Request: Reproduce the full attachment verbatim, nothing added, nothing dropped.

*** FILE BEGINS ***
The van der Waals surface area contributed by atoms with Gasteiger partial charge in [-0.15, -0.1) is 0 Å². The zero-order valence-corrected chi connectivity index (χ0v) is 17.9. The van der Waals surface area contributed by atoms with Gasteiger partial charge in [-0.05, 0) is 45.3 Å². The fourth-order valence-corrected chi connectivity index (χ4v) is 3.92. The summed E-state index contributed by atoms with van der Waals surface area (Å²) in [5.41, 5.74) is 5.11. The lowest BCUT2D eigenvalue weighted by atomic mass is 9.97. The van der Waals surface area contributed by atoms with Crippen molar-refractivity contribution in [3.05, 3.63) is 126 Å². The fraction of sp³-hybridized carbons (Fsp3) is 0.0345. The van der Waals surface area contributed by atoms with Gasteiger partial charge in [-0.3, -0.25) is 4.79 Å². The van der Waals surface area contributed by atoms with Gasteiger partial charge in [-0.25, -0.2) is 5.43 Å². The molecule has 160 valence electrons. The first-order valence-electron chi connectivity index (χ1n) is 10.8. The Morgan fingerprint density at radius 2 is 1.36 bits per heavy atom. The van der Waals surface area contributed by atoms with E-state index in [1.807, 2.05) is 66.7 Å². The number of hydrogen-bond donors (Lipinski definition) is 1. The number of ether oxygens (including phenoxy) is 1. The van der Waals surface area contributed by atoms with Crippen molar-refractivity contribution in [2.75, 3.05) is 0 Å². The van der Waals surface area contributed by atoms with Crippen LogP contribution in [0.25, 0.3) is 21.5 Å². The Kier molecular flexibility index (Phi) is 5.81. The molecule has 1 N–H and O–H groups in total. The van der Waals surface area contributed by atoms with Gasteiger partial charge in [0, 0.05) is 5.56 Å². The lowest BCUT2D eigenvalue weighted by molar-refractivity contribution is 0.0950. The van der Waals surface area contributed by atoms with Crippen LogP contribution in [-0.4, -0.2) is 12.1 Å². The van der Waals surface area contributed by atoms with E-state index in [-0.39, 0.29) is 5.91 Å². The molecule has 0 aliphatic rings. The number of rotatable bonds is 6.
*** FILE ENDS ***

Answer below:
The van der Waals surface area contributed by atoms with Gasteiger partial charge in [-0.15, -0.1) is 0 Å². The zero-order valence-corrected chi connectivity index (χ0v) is 17.9. The van der Waals surface area contributed by atoms with Gasteiger partial charge in [-0.05, 0) is 45.3 Å². The fourth-order valence-corrected chi connectivity index (χ4v) is 3.92. The summed E-state index contributed by atoms with van der Waals surface area (Å²) in [5.41, 5.74) is 5.11. The lowest BCUT2D eigenvalue weighted by atomic mass is 9.97. The van der Waals surface area contributed by atoms with Crippen molar-refractivity contribution in [3.05, 3.63) is 126 Å². The fraction of sp³-hybridized carbons (Fsp3) is 0.0345. The van der Waals surface area contributed by atoms with Gasteiger partial charge in [-0.3, -0.25) is 4.79 Å². The van der Waals surface area contributed by atoms with Gasteiger partial charge in [-0.25, -0.2) is 5.43 Å². The molecule has 160 valence electrons. The first-order valence-electron chi connectivity index (χ1n) is 10.8. The Morgan fingerprint density at radius 2 is 1.36 bits per heavy atom. The van der Waals surface area contributed by atoms with E-state index in [1.807, 2.05) is 66.7 Å². The number of hydrogen-bond donors (Lipinski definition) is 1. The number of ether oxygens (including phenoxy) is 1. The van der Waals surface area contributed by atoms with Crippen molar-refractivity contribution in [2.75, 3.05) is 0 Å². The van der Waals surface area contributed by atoms with Crippen LogP contribution in [0.25, 0.3) is 21.5 Å². The Kier molecular flexibility index (Phi) is 5.81. The molecule has 1 N–H and O–H groups in total. The van der Waals surface area contributed by atoms with Gasteiger partial charge in [0, 0.05) is 5.56 Å². The lowest BCUT2D eigenvalue weighted by molar-refractivity contribution is 0.0950. The van der Waals surface area contributed by atoms with Crippen LogP contribution in [-0.4, -0.2) is 12.1 Å². The van der Waals surface area contributed by atoms with E-state index in [-0.39, 0.29) is 5.91 Å². The molecule has 0 aliphatic rings. The number of rotatable bonds is 6.